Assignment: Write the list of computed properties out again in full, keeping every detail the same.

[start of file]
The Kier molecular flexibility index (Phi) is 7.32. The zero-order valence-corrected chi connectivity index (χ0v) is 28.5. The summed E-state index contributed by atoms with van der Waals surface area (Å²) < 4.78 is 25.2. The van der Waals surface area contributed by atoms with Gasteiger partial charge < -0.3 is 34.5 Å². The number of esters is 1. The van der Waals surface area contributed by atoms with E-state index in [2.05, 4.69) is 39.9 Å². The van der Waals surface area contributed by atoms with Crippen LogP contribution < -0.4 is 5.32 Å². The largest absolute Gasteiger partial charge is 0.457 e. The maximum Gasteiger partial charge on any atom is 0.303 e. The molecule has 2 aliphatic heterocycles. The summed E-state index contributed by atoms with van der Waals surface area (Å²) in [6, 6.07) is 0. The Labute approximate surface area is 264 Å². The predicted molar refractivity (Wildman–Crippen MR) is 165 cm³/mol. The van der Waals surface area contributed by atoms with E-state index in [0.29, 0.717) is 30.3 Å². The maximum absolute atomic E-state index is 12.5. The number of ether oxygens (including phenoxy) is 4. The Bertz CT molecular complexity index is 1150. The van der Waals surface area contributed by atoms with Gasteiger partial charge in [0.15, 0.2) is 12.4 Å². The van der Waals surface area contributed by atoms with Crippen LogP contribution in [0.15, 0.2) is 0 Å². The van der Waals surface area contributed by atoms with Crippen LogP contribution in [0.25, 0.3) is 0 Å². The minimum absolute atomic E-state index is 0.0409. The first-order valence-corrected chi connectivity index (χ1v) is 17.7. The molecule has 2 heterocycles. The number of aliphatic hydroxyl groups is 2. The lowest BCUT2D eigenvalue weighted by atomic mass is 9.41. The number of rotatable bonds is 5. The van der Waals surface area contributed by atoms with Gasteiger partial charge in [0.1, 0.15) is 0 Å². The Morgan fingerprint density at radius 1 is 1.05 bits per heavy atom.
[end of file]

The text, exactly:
The Kier molecular flexibility index (Phi) is 7.32. The zero-order valence-corrected chi connectivity index (χ0v) is 28.5. The summed E-state index contributed by atoms with van der Waals surface area (Å²) < 4.78 is 25.2. The van der Waals surface area contributed by atoms with Gasteiger partial charge < -0.3 is 34.5 Å². The number of esters is 1. The van der Waals surface area contributed by atoms with E-state index in [2.05, 4.69) is 39.9 Å². The van der Waals surface area contributed by atoms with Crippen LogP contribution < -0.4 is 5.32 Å². The largest absolute Gasteiger partial charge is 0.457 e. The maximum Gasteiger partial charge on any atom is 0.303 e. The molecule has 2 aliphatic heterocycles. The summed E-state index contributed by atoms with van der Waals surface area (Å²) in [6, 6.07) is 0. The Labute approximate surface area is 264 Å². The predicted molar refractivity (Wildman–Crippen MR) is 165 cm³/mol. The van der Waals surface area contributed by atoms with E-state index in [0.29, 0.717) is 30.3 Å². The maximum absolute atomic E-state index is 12.5. The number of ether oxygens (including phenoxy) is 4. The Bertz CT molecular complexity index is 1150. The van der Waals surface area contributed by atoms with Gasteiger partial charge in [0.15, 0.2) is 12.4 Å². The van der Waals surface area contributed by atoms with Crippen LogP contribution in [0.15, 0.2) is 0 Å². The van der Waals surface area contributed by atoms with Crippen LogP contribution in [0.25, 0.3) is 0 Å². The minimum absolute atomic E-state index is 0.0409. The first-order valence-corrected chi connectivity index (χ1v) is 17.7. The molecule has 2 heterocycles. The number of aliphatic hydroxyl groups is 2. The lowest BCUT2D eigenvalue weighted by atomic mass is 9.41. The number of rotatable bonds is 5. The van der Waals surface area contributed by atoms with Gasteiger partial charge in [0.1, 0.15) is 0 Å². The Morgan fingerprint density at radius 1 is 1.05 bits per heavy atom.